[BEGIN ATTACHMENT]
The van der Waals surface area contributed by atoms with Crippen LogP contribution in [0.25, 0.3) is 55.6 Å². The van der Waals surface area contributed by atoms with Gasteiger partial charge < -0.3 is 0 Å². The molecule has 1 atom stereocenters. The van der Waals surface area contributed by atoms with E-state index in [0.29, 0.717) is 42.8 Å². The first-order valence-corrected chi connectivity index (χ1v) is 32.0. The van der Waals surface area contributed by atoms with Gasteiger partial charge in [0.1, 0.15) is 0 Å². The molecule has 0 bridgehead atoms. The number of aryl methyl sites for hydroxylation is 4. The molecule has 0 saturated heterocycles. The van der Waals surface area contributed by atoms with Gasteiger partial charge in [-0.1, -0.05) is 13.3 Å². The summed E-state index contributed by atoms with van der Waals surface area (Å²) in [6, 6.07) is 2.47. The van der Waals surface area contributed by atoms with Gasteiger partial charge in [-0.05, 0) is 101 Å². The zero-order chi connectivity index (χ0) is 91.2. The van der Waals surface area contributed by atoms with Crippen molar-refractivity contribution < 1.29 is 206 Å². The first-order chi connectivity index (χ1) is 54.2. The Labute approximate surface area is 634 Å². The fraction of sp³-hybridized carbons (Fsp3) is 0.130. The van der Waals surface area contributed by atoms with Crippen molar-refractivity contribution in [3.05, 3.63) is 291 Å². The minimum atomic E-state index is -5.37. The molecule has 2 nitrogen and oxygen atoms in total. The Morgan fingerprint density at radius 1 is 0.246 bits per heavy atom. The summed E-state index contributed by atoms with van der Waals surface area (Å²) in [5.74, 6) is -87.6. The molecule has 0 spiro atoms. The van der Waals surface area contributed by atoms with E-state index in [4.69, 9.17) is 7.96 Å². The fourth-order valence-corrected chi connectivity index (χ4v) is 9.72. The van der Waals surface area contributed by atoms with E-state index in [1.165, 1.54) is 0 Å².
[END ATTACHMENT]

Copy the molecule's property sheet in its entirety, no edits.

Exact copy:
The van der Waals surface area contributed by atoms with Crippen LogP contribution in [0.25, 0.3) is 55.6 Å². The van der Waals surface area contributed by atoms with Gasteiger partial charge < -0.3 is 0 Å². The molecule has 1 atom stereocenters. The van der Waals surface area contributed by atoms with E-state index in [0.29, 0.717) is 42.8 Å². The first-order valence-corrected chi connectivity index (χ1v) is 32.0. The van der Waals surface area contributed by atoms with Gasteiger partial charge in [0.1, 0.15) is 0 Å². The molecule has 0 bridgehead atoms. The number of aryl methyl sites for hydroxylation is 4. The molecule has 0 saturated heterocycles. The van der Waals surface area contributed by atoms with Gasteiger partial charge in [-0.1, -0.05) is 13.3 Å². The summed E-state index contributed by atoms with van der Waals surface area (Å²) in [6, 6.07) is 2.47. The van der Waals surface area contributed by atoms with Gasteiger partial charge in [-0.05, 0) is 101 Å². The zero-order chi connectivity index (χ0) is 91.2. The van der Waals surface area contributed by atoms with Crippen molar-refractivity contribution < 1.29 is 206 Å². The first-order chi connectivity index (χ1) is 54.2. The Labute approximate surface area is 634 Å². The fraction of sp³-hybridized carbons (Fsp3) is 0.130. The van der Waals surface area contributed by atoms with Crippen molar-refractivity contribution in [3.05, 3.63) is 291 Å². The minimum atomic E-state index is -5.37. The molecule has 2 nitrogen and oxygen atoms in total. The Morgan fingerprint density at radius 1 is 0.246 bits per heavy atom. The summed E-state index contributed by atoms with van der Waals surface area (Å²) in [5.74, 6) is -87.6. The molecule has 0 spiro atoms. The van der Waals surface area contributed by atoms with E-state index in [4.69, 9.17) is 7.96 Å². The fourth-order valence-corrected chi connectivity index (χ4v) is 9.72. The van der Waals surface area contributed by atoms with E-state index in [1.165, 1.54) is 0 Å².